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p. 106

III. Chapter 2

THESE ARE THE NAMES OF THE FIRST men who were created and formed: the first man was Balam-Quitzé, the second, Balam-Acab, the third, Mahucutah, and the fourth was Iqui-Balam. 1

These are the names of our first mothers and fathers. 2

It is said that they only were made and formed, they had no mother, they had no father. They were only called men. 3 They were not born of woman, nor were they begotten by the Creator nor by the Maker, nor by the Forefathers. 4 Only by a miracle, by means of incantation were they created and made by the Creator, the Maker, the Forefathers, 5 Tepeu and Gucumatz. And as they had the appearance of men, they were men; they talked, conversed, saw and heard, walked, grasped things; they were good and handsome men, and their figure was the figure of a man.

They were endowed with intelligence; they saw and instantly they could see far, they succeeded in seeing, they succeeded in knowing all that there is in the world. When they looked, instantly they saw all around them, and they contemplated in turn the arch of heaven and the round face of the earth.

The things hidden [in the distance] they saw all, without first having to move; at once they saw the world, and so, too, from where they were, they saw it.

Great was their wisdom; their sight reached to the forests,

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the rocks, the lakes, the seas, the mountains, and the valleys. In truth, they were admirable men. Balam-Quitzé, Balam-Acab, Mahucutah, and Iqui-Balam.

Then the Creator and the Maker asked them: "What do you think of your condition? Do you not see? Do you not hear? Are not your speech and manner of walking good? Look, then! Contemplate the world, look [and see] if the mountains and the valleys appear! Try, then, to see!" they said to [the four first men].

And immediately they [the four first men] began to see all that was in the world. Then they gave thanks to the Creator and the Maker: "We really give you thanks, two and three times! 6 We have been created, we have been given a mouth and a face, we speak, we hear, we think, and walk; we feel perfectly, and we know what is far and what is near. We also see the large and the small in the sky and on earth. We give you thanks, then, for having created us, oh, Creator and Maker! for having given us being, oh, our

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grandmother! oh, our grandfather!" they said, giving thanks for their creation and formation.

They were able to know all, and they examined the four comers, the four points of the arch of the sky and the round face of the earth.

But the Creator and the Maker did not hear this with pleasure. "It is not well what our creatures, our works say; they know all, the large and the small," they said. And so the Forefathers held counsel again. "What shall we do with them now? Let their sight reach only to that which is near; let them see only a little of the face of the earth! It is not well what they say. Perchance, are they not by nature simple creatures of our making? Must they also be gods? And if they do not reproduce and multiply when it will dawn, when the sun rises? And what if they do not multiply?" 7 So they spoke.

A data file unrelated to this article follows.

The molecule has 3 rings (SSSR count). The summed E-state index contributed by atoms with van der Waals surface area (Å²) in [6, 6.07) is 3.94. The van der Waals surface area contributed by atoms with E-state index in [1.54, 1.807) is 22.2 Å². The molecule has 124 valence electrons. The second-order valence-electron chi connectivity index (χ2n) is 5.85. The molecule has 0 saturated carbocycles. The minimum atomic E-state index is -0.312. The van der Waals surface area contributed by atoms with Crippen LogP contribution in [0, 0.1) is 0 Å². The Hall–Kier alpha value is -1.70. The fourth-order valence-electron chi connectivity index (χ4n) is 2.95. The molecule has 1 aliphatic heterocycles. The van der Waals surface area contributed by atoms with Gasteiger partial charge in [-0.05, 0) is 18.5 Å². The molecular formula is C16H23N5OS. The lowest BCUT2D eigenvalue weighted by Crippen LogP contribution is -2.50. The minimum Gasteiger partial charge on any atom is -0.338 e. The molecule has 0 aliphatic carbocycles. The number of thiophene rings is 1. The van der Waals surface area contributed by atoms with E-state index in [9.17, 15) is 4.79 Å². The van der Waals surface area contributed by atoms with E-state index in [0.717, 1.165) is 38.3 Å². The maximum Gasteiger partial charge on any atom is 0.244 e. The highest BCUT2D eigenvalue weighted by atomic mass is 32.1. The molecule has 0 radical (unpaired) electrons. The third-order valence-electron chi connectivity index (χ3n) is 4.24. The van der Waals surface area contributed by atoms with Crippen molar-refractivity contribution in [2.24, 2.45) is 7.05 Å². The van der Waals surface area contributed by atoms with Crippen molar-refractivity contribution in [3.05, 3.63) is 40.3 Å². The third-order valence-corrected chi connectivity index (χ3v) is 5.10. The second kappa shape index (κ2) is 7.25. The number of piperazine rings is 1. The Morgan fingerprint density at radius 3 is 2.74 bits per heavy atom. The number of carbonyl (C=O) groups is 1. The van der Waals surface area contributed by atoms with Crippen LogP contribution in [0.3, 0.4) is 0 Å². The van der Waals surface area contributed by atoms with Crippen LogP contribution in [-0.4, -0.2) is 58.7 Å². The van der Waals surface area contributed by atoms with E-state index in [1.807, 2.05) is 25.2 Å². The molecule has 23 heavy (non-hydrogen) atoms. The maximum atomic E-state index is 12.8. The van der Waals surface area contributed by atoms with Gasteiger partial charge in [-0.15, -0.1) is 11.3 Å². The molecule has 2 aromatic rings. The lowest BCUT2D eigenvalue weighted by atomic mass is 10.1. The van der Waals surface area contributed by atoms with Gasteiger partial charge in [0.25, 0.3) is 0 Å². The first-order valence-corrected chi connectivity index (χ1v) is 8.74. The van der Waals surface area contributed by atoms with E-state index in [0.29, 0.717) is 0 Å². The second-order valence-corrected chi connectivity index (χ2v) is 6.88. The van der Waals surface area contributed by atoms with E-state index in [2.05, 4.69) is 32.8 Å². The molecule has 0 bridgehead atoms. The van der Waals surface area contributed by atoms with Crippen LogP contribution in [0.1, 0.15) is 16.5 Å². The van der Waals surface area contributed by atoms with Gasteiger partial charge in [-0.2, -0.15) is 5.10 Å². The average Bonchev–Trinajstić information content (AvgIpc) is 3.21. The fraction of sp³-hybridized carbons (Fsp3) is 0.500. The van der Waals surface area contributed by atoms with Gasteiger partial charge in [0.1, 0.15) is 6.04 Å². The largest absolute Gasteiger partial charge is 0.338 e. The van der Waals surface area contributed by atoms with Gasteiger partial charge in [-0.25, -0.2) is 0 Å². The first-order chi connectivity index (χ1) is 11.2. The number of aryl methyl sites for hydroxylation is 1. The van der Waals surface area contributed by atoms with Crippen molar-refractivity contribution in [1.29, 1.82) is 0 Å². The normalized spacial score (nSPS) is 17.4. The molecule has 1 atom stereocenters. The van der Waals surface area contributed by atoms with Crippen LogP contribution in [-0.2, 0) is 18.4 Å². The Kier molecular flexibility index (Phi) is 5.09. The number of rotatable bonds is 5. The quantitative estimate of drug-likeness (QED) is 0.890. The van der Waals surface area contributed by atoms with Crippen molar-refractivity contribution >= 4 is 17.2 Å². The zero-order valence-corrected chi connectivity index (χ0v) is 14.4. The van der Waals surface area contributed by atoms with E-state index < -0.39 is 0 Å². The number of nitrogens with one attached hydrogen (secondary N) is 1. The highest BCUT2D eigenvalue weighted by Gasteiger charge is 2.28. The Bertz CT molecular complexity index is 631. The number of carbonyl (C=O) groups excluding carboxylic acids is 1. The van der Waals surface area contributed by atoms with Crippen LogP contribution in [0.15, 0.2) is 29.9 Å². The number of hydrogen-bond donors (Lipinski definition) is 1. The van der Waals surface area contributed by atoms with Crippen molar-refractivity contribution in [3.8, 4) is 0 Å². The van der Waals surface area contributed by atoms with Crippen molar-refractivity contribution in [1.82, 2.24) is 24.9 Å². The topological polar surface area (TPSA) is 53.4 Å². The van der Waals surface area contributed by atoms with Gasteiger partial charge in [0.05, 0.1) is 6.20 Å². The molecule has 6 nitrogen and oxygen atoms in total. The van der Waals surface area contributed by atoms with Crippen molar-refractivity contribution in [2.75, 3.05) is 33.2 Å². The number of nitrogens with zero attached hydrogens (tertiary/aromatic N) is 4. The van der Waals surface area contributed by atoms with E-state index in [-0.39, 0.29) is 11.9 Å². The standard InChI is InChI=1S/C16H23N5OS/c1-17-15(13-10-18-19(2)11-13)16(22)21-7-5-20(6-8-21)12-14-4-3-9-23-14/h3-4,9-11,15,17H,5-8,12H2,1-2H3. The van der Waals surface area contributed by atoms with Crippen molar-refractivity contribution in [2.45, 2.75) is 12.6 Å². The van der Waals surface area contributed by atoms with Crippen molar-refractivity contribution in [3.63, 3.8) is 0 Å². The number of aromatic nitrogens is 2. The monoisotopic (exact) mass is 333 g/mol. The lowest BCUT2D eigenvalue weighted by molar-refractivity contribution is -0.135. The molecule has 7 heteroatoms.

"Let us check a little their desires, because it is not well what we see. Must they perchance be the equals of ourselves,

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their Makers, who can, see afar, who know all and see all?"

Thus spoke the Heart of Heaven, Huracán, Chipi-Caculhá, Raxa-Caculhá, Tepeu, Gucumatz, the Forefathers, Xpiyacoc, Xmucané, the Creator and the Maker. Thus they spoke, and immediately they changed the nature of their works, of their creatures.

Then the Heart of Heaven blew mist into their eyes, which clouded their sight as. when a mirror is breathed upon. Their eyes were covered and they could see only what was close, only that was clear to them.

In this way the wisdom and all the knowledge of the four men, the origin and beginning 8 [of the Quiché race], were destroyed.

In this way were created and formed our grandfathers, our fathers, by the Heart of Heaven, the Heart of Earth.


109:1 p. 226 Ximénez explains the significance of these names as follows: Balam-Quitzé means jaguar of sweet laughter, or much laughter, or fatal laughter, like poison. Balam-Acab, jaguar of the night. Mahucutah, not brushed. Iqui-Balam, jaguar of moon or of chile, black jaguar, in Maya. The god of the people of Yucatán was worshiped under the name of "Ek-Balam or Eque-balam, black jaguar." (Relaciones de Yucatán, II, 53). It is very difficult, if not impossible, to find the true origin of these names. Ximénez' explanation has been generally accepted, although it is not entirely satisfactory. It must be noted that balam also has the meaning of "sorcerer, "and that the ancient Quiché, who believed in sorcery and incantations, saw their first fathers as sorcerers and wizards.

109:2 Meaning the forefathers, the ancestors. In the next chapter the author begins to call them mothers, in the same generic sense.

109:3 Xa utuquel achih. They had no family name. They had no ancestors. They were the beginning of the human race.

109:4 Rumal ri Ahtzac, Ahbit, ri Alom, Qaholom.

109:5 Rumal ri Tzacol, Bitol, Alom, Qaholom.

109:6 Chi camul camo, oxmul camo. Like the expression "a thousand and one times" in modern languages.

109:7 Que quiritahic, "they multiply"; qui iaric, as it is in the original, literally, "they bear many," "they propagate," are synonyms, derived from the adverb of quantity qui, "many." Like multos, multiplicare in Latin.

109:8 U xe u ticaribal.

Next: III. Chapter 3